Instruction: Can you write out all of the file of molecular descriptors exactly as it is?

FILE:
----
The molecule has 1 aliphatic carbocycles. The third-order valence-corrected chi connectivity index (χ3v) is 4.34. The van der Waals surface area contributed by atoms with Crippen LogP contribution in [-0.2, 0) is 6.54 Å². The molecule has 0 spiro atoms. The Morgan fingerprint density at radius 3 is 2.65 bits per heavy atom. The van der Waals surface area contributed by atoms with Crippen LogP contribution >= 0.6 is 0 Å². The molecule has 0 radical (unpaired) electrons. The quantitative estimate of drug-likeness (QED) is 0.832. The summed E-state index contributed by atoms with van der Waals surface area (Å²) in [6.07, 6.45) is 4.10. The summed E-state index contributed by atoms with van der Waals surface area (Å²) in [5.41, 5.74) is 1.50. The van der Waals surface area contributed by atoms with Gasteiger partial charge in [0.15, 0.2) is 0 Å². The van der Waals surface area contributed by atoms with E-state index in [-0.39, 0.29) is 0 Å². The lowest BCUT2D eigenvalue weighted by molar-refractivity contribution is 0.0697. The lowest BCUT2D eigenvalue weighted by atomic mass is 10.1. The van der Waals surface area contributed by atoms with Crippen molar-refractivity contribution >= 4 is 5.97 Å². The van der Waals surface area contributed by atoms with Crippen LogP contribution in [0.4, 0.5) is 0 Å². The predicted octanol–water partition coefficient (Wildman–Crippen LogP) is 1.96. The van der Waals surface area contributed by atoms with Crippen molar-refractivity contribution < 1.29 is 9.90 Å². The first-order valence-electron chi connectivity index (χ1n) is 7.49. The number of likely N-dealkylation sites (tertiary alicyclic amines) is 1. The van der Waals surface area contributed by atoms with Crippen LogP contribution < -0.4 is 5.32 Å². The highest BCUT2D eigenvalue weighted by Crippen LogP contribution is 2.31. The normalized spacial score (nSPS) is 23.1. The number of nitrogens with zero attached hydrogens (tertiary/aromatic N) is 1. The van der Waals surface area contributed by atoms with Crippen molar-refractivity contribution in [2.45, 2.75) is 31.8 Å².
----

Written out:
The molecule has 1 aliphatic carbocycles. The third-order valence-corrected chi connectivity index (χ3v) is 4.34. The van der Waals surface area contributed by atoms with Crippen LogP contribution in [-0.2, 0) is 6.54 Å². The molecule has 0 spiro atoms. The Morgan fingerprint density at radius 3 is 2.65 bits per heavy atom. The van der Waals surface area contributed by atoms with Crippen LogP contribution >= 0.6 is 0 Å². The molecule has 0 radical (unpaired) electrons. The quantitative estimate of drug-likeness (QED) is 0.832. The summed E-state index contributed by atoms with van der Waals surface area (Å²) in [6.07, 6.45) is 4.10. The summed E-state index contributed by atoms with van der Waals surface area (Å²) in [5.41, 5.74) is 1.50. The van der Waals surface area contributed by atoms with Gasteiger partial charge in [0.15, 0.2) is 0 Å². The van der Waals surface area contributed by atoms with E-state index in [-0.39, 0.29) is 0 Å². The lowest BCUT2D eigenvalue weighted by molar-refractivity contribution is 0.0697. The lowest BCUT2D eigenvalue weighted by atomic mass is 10.1. The van der Waals surface area contributed by atoms with Crippen molar-refractivity contribution >= 4 is 5.97 Å². The van der Waals surface area contributed by atoms with Crippen LogP contribution in [0.4, 0.5) is 0 Å². The predicted octanol–water partition coefficient (Wildman–Crippen LogP) is 1.96. The van der Waals surface area contributed by atoms with Crippen molar-refractivity contribution < 1.29 is 9.90 Å². The first-order valence-electron chi connectivity index (χ1n) is 7.49. The number of likely N-dealkylation sites (tertiary alicyclic amines) is 1. The van der Waals surface area contributed by atoms with Crippen LogP contribution < -0.4 is 5.32 Å². The highest BCUT2D eigenvalue weighted by Crippen LogP contribution is 2.31. The normalized spacial score (nSPS) is 23.1. The number of nitrogens with zero attached hydrogens (tertiary/aromatic N) is 1. The van der Waals surface area contributed by atoms with Crippen molar-refractivity contribution in [2.45, 2.75) is 31.8 Å².